Ghosha D’Aguanno

Ghosha D’Aguanno

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On an early Sunday evening, with the sun still shining brightly outside her door, a small crowd gathers around mixologist Ashley Coleman’s bar at Tavern at Camac.

As people wander into the Tavern’s dark glow, the bar’s sleekly shined piano and stool — one of TOC’s most famous elements — sit empty.

For the Tavern’s true habitués, these Sunday evenings (along with Wednesday Night at the Drive-In) belonged to Patricia “Ghosha” D’Aguanno, the Gayborhood pianist/singer and longtime musical presence who passed away April 17 from the complications of cancer.

“Everything moved so quickly with her illness that it was shocking,” said Coleman. Barman Amede Bennett said he expected the “strong and emotional reaction” to come flooding in as the Sunday progressed.

He wasn’t wrong.

“The loss is just devastating. I feel it already,” said Louis Serafine, a 10-year veteran of D’Aguanno’s Sundays at TOC. Holding back tears, Serafine, dressed in black, brought long-stemmed roses that he set upon the piano near a makeshift memorial of a single candle and stones next to TOC’s glass, top-hat tip jar. Another decade-long fan of the late pianist, Andrew Mars from the band Settled Arrows, said, “Her soul always shone through in her music.”

Though she carried on with Thursday nights playing gigs at North Philly’s SawTown Tavern, the piano at Tavern on Camac was the center of her universe — and that of the Gayborhood — as far as most patrons were concerned. Jeffrey Beiter, D’Aguanno’s fellow Sunday TOC pianist, had only just set up a YouCaring crowd-funding site for D’Aguanno’s medical care. “The community is really hurting,” wrote Beiter on his Facebook page.

Musicians who worked with or around D’Aguanno over the years were quick to react to her passing with amusing stories. Michael Richard Kelly-Cataldi, co-owner of Glenside’s Dino’s Backstage, said that the pair both sang at the cabaret The Club Above 247 on South 17th Street in the ’80s. “Even when we performed on different nights, we would each come in and support the other,” he said.

Vocalist John Charles recalled many of D’Aguanno’s past showcases within the last 20 years: nights at the Bike Stop, Cibo on Walnut St., “where the waiters and waitresses got up and sang with her,” New Hope’s Cub Room and Key West. “I even saw her at a bed-and-breakfast in Switzerland,” said Charles.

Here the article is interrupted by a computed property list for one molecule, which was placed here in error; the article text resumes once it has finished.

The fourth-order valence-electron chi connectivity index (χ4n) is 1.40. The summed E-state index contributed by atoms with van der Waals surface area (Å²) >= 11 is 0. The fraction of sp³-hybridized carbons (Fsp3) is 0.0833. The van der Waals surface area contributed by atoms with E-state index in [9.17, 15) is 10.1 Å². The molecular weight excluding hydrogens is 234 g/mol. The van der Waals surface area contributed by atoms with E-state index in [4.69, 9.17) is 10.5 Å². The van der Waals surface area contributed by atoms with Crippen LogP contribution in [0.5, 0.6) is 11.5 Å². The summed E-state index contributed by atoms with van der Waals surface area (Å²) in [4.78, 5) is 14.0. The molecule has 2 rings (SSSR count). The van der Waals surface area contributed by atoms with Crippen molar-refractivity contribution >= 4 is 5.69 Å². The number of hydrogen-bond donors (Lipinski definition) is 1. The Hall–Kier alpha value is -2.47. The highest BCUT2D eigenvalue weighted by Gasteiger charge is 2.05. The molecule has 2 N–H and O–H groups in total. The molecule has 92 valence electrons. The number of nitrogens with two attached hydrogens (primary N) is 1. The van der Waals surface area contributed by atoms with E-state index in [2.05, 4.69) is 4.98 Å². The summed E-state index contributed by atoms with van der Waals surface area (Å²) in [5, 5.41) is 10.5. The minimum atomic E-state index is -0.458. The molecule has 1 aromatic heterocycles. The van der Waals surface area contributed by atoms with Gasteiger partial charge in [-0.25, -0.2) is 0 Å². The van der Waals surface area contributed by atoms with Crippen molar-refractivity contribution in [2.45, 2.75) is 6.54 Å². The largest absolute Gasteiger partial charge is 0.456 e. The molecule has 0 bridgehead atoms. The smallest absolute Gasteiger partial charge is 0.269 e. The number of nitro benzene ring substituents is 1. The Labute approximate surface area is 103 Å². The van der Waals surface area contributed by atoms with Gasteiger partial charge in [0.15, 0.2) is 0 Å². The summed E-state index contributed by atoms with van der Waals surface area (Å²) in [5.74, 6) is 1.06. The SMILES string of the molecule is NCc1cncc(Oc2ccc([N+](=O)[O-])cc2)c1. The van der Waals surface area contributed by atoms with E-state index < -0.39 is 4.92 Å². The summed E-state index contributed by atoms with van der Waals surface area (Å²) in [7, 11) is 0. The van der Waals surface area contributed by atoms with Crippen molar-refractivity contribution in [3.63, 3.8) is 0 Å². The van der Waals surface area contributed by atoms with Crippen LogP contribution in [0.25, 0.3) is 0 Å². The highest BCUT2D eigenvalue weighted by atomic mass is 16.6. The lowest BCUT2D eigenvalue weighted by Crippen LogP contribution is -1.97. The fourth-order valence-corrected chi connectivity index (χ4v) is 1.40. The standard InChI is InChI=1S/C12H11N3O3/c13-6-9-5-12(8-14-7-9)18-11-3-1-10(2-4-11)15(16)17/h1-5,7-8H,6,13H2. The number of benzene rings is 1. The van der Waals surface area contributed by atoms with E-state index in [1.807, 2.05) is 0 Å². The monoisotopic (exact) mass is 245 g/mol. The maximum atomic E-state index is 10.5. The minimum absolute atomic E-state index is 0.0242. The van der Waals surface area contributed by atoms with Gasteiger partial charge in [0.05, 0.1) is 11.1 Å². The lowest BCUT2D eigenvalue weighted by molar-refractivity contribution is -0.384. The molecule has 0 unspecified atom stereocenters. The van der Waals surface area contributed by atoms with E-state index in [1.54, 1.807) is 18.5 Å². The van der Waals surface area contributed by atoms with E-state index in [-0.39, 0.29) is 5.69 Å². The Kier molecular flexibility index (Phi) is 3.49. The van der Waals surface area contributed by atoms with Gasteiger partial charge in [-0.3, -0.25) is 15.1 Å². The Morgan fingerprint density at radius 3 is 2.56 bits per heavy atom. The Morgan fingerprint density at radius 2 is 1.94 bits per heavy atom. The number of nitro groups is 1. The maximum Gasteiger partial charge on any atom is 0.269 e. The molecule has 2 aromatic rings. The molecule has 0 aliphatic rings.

D’Aguanno’s brother Frank D’Aguanno, a local musician who famously played in bands such as Meaningless Tag in the 1990s,  filled in his sister’s biography.

“While there was a 21-year difference between us, we led very similar, oddly mirrored lives,” said D’Aguanno of his 67-year-old sister. She was born and raised at 33rd and Allegheny until the family moved to Bucks County. She attended Bucks County Community College and Temple University before getting involved in local music through studio advertising jingle work in the early 1970s. D’Aguanno eventually met her musical partner (“maybe beyond that too,” said her brother), Leslie Cao Mowatt. Together the pair moved to the West Coast in a quest for higher learning, “a very important spiritual part of her life.” Once she returned to Philly from that sabbatical, D’Aguanno formed a keyboard-based rock band called The Square Roots.

“It was around this same time too that she began connecting to the Philly gay community with showcases at the Bike Stop and 247,” said her brother.
What people may not have known about Ghosha D’Aguanno is that she held countless diverse jobs, from rose delivery and candle-making to working with horses in veterinarian clinics. Ghosha and Frank also began taking care of the children of their other sister, Lisa D’Aguanno, when she passed away in 2004. Around the D’Aguanno home in Feasterville, Frank says there are at least 60 boxes of Ghosha’s original music recordings and sheet music around their house. “She just wanted to make music.”

Stephen Carlino, owner of Tavern on Camac since 2004, noted that D’Aguanno was different from any other entertainer he had witnessed. “She played pop from the past to the present and could do so for five hours, non-stop, without a break and without sheet music. Beyond that, however, she was family. We thought that her having to take off work was the beginning of the fight.” That she died so quickly is devastating to Carlino, her brother and everyone around her, Carlino said.

“She was a comet that had to flame out immediately, rather than dissipate slowly,” said her brother.


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